Is Rock and Roll Dead?

“Rock and Roll is dead!”

This is a quote everyone has heard. Critics and fans alike have been claiming that rock and roll as we know it does not exist anymore and there will never be a band like insert your favourite 70’s band here again. Everything we hear now is rubbish they say. “They just don’t play them like they used to”. “These youngsters wouldn’t know good music if it slapped them in the face!”.

And so on, and so on, and so on…

Respectfully, I disagree. In my opinion, rock and roll is not dead – it’s just not as simple to define anymore.

What is rock and roll? A quick Google search will provide you with one of the simplest but thought-provoking answers imaginable – a type of popular dance music originating in the 1950’s, characterised by a heavy beat and simple melodies. Rock and roll was an amalgam of black rhythm and blues and white country music, usually based around a twelve-bar structure and an instrumentation of guitar, double bass, and drums.

So here we are saying that rock music was born out of the marriage of blues and country music. Have blues and country kicked the bucket? They evolved, yet still exist. In the same way, because rock has moved forward with the evolution of sound, has it now shuffled off this mortal coil? No. Rock music has evolved, but still exists.

Listeners will always have a subjective attitude toward music, which brings me back to the most important point – rock music is not dead, it has only evolved. If we can consider Elvis Presley and the Foo Fighters to both be rock artists in their own right, then who are we to say rock is dead? Who decides what rock sounds like now? If we whittled it down the most common denominators (i.e. a heavy beat and simple melodies) then isn’t all music rock music? The answer to that is – of course it’s not. The emergence of endless genres and sub-genres has essentially enabled listeners to pigeon-hole any band into anything they would like. It’s not as simple anymore as rock, or jazz, or blues, or country. The evolution of sound means we have divided everything up into tiny sub-genres to pinpoint the sound of a given band to a tiny factor – and to me this is where it all starts.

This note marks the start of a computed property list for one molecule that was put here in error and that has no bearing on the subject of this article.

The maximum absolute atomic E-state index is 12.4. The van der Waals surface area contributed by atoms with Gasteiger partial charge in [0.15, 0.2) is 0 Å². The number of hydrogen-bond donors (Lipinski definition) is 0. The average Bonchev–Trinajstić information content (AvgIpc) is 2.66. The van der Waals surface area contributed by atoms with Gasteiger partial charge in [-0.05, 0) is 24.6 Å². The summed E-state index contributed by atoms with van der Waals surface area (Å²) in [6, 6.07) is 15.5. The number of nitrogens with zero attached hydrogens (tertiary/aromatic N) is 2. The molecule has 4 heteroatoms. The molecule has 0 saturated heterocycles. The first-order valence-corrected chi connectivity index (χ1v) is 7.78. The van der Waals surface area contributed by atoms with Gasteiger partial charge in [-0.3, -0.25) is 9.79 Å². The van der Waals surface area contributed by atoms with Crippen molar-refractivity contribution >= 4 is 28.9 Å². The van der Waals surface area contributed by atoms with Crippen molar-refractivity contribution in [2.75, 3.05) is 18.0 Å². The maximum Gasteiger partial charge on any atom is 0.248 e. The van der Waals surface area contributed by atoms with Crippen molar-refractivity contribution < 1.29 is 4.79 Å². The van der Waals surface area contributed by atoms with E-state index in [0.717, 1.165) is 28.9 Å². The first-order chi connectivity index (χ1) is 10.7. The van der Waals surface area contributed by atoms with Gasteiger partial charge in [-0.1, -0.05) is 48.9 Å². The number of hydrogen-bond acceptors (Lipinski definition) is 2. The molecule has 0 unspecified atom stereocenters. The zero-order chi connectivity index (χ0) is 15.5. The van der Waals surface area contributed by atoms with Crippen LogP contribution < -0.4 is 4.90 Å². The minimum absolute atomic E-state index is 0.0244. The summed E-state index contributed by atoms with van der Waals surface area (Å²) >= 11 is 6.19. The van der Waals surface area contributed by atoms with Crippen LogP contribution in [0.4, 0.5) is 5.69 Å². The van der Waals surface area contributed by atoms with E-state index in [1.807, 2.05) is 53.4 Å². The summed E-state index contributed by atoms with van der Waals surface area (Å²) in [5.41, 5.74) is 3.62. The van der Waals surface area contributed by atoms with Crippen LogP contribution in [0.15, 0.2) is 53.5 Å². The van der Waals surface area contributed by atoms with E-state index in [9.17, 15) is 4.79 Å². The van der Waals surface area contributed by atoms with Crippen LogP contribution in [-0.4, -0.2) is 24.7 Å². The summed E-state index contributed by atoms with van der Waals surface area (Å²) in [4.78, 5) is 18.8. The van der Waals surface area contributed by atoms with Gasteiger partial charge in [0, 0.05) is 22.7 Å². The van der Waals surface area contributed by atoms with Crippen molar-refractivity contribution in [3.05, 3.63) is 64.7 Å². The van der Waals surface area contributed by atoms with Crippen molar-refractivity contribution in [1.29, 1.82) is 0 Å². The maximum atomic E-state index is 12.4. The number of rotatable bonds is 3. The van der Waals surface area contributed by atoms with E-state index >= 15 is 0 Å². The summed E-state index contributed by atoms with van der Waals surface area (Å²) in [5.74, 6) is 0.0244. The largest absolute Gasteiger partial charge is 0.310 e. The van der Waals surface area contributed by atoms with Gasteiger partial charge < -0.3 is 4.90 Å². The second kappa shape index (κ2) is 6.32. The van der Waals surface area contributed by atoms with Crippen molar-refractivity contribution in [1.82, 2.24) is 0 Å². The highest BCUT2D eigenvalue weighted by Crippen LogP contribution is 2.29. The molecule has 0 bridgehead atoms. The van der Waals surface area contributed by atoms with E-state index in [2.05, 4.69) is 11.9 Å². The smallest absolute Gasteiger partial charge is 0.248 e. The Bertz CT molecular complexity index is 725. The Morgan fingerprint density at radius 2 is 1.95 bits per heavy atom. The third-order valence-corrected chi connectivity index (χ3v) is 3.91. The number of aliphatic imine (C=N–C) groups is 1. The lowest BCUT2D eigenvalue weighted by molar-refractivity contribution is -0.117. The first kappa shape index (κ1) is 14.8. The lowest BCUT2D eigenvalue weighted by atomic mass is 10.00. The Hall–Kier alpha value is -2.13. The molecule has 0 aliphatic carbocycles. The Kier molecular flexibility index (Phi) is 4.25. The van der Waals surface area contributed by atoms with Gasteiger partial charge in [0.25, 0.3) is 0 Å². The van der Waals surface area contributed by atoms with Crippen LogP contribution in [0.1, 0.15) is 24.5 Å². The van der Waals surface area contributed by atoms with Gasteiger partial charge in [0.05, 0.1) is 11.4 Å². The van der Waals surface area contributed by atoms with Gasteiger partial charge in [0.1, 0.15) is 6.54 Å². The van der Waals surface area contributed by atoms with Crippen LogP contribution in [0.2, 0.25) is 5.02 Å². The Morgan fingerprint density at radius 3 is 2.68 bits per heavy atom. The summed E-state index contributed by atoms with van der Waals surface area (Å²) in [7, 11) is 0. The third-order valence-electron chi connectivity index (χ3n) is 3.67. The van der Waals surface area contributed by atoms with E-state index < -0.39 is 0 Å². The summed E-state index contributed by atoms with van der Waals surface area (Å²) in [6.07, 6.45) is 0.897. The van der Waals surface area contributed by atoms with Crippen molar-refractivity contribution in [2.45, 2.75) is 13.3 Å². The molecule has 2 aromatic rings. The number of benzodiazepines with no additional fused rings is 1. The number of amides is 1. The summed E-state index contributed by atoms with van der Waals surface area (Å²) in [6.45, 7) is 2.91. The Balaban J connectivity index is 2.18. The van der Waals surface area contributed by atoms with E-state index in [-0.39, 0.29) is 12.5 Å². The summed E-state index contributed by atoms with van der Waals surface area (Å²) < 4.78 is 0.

We can’t simply say that rock is dead, when there are now this many variables. Rock has evolved from a heavy beat and simple melodies. It is no longer defined by a simple set of guidelines. The evolution of music into the digital world has enabled musician and machine to work together to create melody in a way that has never been heard before. Music can’t be defined by the instrument being used to create it. That’s absolute crap. Music should be defined by the relationship between creator and instrument, and not the sound it produces. That is where the beauty of music lies. Who is more talented? Adele or Deadmau5? The two couldn’t be more different if they tried, but I’ve seen Adele connect with thousands by singing her heart out, and I’ve seen Deadmau5 use electronics to connect with just as many. Are either of these artists rock musicians? The basis of their music sure lies in the origins of rock, so why are they not considered rock? They have evolved the sound. If a band uses electronic sounds, are they no longer considered rock? Why are the two mutually exclusive? John Butler made himself famous by using an acoustic guitar to play distorted guitar music. Is he excluded?

The Beatles evolved the sound of the blues when they were in their heyday. It was considered rock, but did it sound like Nat King Cole? No. Did it sound like Bill Haley and the Comets? Similarities could be pointed to. The Beatles evolved a sound that currently existed, to create their own brand of music. As we move through the years, successful artists continued to experiment and change how they connected with instruments and machines to create melody. Over a period of 60-some odd years, that’s a lot of experimentation! Yet we still think that rock music belongs in this small window of sound that existed years ago.